How Do You Accrue Overtime in a Workweek?


Photo by Erwan Hesry on Unsplash

With the holidays around the corner, many hourly workers are thinking about picking up extra shifts to supplement their normal income to pay for the festivities of the holiday season. Before you do that, especially if you’re a part-time worker, here’s how those hours in a workweek work.

The Fair Labor Standards Act requires that both private and federal employers in the United States pay hourly workers overtime at a minimum of 1.5x’s the normal hourly rate for any hours worked past forty in a workweek. While that workweek does have to have seven days, it does not have to match up to the standard Calendar week. For purposes of knowing if you, as an hourly worker, are supposed to receive overtime, it is important to know from what days your job’s workweek runs.

For instance, the workweek at a particular job could run from Saturday to Friday. Since you are only paid overtime after forty hours in a workweek, if the workweek is from Saturday to Friday, any hours after forty must be worked before the end of the Friday workday. Once Saturday comes back around again, a new work week starts, and the hourly work clock restarts from zero.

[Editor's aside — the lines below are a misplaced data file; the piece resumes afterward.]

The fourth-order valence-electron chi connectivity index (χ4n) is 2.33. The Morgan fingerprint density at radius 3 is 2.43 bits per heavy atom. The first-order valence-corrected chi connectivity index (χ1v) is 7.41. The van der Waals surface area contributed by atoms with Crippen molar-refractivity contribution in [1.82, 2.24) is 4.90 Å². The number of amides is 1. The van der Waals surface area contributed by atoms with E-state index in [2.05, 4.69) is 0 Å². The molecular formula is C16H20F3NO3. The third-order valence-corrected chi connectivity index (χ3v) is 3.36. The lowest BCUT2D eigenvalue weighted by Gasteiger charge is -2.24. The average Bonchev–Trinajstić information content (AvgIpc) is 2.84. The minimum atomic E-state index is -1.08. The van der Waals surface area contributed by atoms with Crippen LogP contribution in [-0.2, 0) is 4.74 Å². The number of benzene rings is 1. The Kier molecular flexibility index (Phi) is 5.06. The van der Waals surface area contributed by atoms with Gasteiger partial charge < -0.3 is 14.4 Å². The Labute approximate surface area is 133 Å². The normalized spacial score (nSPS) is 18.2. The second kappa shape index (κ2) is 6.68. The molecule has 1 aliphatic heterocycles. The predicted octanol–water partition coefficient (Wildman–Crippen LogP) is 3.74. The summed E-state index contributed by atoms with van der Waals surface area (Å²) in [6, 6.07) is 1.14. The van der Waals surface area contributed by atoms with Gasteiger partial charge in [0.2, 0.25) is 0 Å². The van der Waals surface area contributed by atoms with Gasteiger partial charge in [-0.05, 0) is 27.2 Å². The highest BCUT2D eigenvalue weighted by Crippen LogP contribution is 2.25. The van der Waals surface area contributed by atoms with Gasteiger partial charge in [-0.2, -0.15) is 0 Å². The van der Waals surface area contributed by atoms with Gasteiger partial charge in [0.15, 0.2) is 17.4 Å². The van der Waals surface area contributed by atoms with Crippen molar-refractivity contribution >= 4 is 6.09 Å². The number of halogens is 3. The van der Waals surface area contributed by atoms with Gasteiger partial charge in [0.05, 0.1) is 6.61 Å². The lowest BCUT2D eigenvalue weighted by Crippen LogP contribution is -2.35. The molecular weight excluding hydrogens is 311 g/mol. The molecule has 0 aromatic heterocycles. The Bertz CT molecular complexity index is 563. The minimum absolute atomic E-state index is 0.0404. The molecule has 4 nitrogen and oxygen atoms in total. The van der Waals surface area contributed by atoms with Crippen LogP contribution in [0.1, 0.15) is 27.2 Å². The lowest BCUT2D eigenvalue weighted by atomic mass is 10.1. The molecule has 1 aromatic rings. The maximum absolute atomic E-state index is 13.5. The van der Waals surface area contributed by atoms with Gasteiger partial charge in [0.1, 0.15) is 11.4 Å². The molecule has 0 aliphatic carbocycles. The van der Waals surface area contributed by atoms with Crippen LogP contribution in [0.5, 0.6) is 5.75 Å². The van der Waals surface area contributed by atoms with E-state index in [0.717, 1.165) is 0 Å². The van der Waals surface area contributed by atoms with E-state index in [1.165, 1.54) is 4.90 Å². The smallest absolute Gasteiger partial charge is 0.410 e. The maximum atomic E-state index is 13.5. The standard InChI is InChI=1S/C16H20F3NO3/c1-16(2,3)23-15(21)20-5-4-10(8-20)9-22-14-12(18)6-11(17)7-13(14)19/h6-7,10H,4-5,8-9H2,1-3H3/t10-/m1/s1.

Thus, if you are a part-time hourly worker and because of the demands of the holidays, you’re able to pick up more shifts than normal, and you’re hoping to clock in some overtime along the way, be mindful of when your job’s workweek starts. That way, if your employer allows, you can know how to plan your work schedule to make the most of the extra hours and the overtime that your employer is offering.

If you, as an hourly worker, are still unsure whether or not you qualify for overtime wages guaranteed by the Fair Labor Standards Act or whether it will be worth the time to pursue action for wages withheld from you, that’s okay. Your consultation is free! Call (404) 831-8721 or fill out the contact form to schedule your appointment.

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